The Dutch national elections took place more than 100 days ago and yet we don’t know what the new government will look like. After coalition talks with the green party (GroenLinks) collapsed as a result of disagreements on migration policy, the conservative Christian Union (ChristenUnie, CU) came into view as a possible fourth government party. Earlier we reported this possibility (i.e. Continue Reading
The future of many EU policies largely depends on the outcome of German election in September. Indeed, the potential end of the grand coalition, made up of the Christian Democratic Union and the Social Democrats, could alter the position of Berlin on issues such as the EU defence policy and the future of the Eurozone.
According to its supporters, the grand coalition brought harmony and balance to German politics. Continue Reading
VoteWatch Europe combined its political expertise with its dataset on the voting records in the EP to analyse how Belgian European Parliamentarians positioned themselves on several economic and social issues, ranging from the introduction of a European minimum wage to the establishment of an Eurozone budget. This report was commissioned by the Belgian Confederation of Christian Trade Unions (ACV-CSC) with the purpose of tracking the voting behaviour of Belgian MEPs on social rights. Continue Reading
Doru Peter Frantescu is co-founder and CEO of VoteWatch Europe. His data-driven reports on the actual voting behavior of Parliamentarians and Governments in the EU decision-making have been quoted by reputed institutions and the media in over 35 countries on 5 continents.
In a panel this week at the European Business Summit and an interview with Euronews, he spoke about the directions in which we can expect the EU to go, applying the current trends revealed by the processing of actual decision-making data (as opposed to carefully-crafted political statements) to the events expected between now and the end of 2019. Continue Reading
This report looks at the impact of Brexit from a fresh angle, digging into how the direction of the EU policies is likely to change in the absence of the UK representatives from the EU decision-making bodies. Our research combines expert insights with big political data that captures the actual voting records of representatives of all 28 Member States in the EU institutions in recent years. Continue Reading
The two major traditional political families that have structured French politics in the past few decades are in their death throes. Neither the Socialist Party (social-democratic) nor the Republicans party (centre-right) are assured of being in the run-off. This development generates high unpredictability with regard to the policies of the next French government, at a time of deep distress for the EU. Continue Reading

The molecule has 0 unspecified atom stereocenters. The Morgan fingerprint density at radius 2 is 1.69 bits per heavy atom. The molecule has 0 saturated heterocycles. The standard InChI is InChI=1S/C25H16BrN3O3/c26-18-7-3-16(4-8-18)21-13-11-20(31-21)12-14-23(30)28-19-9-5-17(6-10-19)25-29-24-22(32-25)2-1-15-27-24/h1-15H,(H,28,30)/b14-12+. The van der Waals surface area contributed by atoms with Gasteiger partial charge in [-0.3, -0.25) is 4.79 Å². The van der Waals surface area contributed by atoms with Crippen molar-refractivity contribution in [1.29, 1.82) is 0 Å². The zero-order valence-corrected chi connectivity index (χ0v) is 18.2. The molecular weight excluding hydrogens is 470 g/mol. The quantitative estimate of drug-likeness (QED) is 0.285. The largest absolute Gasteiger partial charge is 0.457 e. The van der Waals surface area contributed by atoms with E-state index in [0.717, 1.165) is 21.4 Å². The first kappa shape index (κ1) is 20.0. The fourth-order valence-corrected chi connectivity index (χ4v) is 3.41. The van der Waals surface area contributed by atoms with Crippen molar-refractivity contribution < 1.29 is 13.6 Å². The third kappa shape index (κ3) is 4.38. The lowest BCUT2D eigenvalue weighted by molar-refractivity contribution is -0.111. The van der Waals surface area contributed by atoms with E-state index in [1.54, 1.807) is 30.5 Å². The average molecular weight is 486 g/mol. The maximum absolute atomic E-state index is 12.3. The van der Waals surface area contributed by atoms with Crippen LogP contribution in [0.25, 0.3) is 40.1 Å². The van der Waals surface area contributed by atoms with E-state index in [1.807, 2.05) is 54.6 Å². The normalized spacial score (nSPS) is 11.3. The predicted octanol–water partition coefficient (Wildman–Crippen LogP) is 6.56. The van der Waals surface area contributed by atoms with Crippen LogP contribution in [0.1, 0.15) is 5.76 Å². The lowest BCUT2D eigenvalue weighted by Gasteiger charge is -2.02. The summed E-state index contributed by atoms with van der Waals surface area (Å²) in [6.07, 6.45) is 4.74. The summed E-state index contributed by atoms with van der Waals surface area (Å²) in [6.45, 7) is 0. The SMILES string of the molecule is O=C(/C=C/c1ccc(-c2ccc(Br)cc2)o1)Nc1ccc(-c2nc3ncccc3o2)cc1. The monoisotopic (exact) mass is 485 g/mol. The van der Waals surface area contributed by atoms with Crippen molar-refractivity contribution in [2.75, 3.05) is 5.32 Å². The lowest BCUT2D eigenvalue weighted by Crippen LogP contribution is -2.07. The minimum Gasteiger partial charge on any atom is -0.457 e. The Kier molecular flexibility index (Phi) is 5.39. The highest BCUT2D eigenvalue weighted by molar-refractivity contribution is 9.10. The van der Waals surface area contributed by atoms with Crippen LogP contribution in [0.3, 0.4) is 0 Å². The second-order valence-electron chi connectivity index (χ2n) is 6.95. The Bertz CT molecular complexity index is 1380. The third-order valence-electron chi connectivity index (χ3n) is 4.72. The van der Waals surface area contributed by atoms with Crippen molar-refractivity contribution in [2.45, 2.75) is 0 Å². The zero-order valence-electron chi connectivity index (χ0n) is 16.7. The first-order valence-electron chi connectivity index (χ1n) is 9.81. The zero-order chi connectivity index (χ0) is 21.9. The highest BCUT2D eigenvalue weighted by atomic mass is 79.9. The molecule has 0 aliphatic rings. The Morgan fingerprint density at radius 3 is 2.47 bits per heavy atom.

Round-up of the elections: Liberal-Conservative turn for the Netherlands
Despite losing some seats, the current PM and leader of the People’s Party for Progress and Freedom (VVD), Mark Rutte, comes out as the clear winner of the consultation. While this is mostly good news for Europe and the liberal order, a closer look at the results and how we’ve got here is needed to understand the likely policy of the next Dutch government. Continue Reading
The electoral cycle starting with the Dutch elections this week will be key in defining the future economic policy of the Eurozone. Although Brexit and Trump caught most of the media’s attention over the past year, the problems inherent to the current Eurozone’s system of governance are returning to the spotlight as the White Paper on the Future of the EU has been open for debate. Continue Reading
Next week, Dutch citizens will cast their vote to elect the new members of the House of Representatives. This is the first round of a long series of elections that will take place in less than a year (Bulgaria, France, Germany, Czechia and Italy), whose combined outcome will determine the future direction of the European project.
What can the EU expect from the next Dutch government? Continue Reading
After the publication of the White Paper on the Future of Europe by the European Commission, several heads of governments explicitly came out in supporting one of the 5 directions outlined by the document. French President, Francois Hollande, warned that without a multi-speed Europe, the European Union would explode. On the other hand, the Visegrad group argued against the multi-speed Europe and a Bulgarian MEP recently compared such a perspective to the apartheid. Continue Reading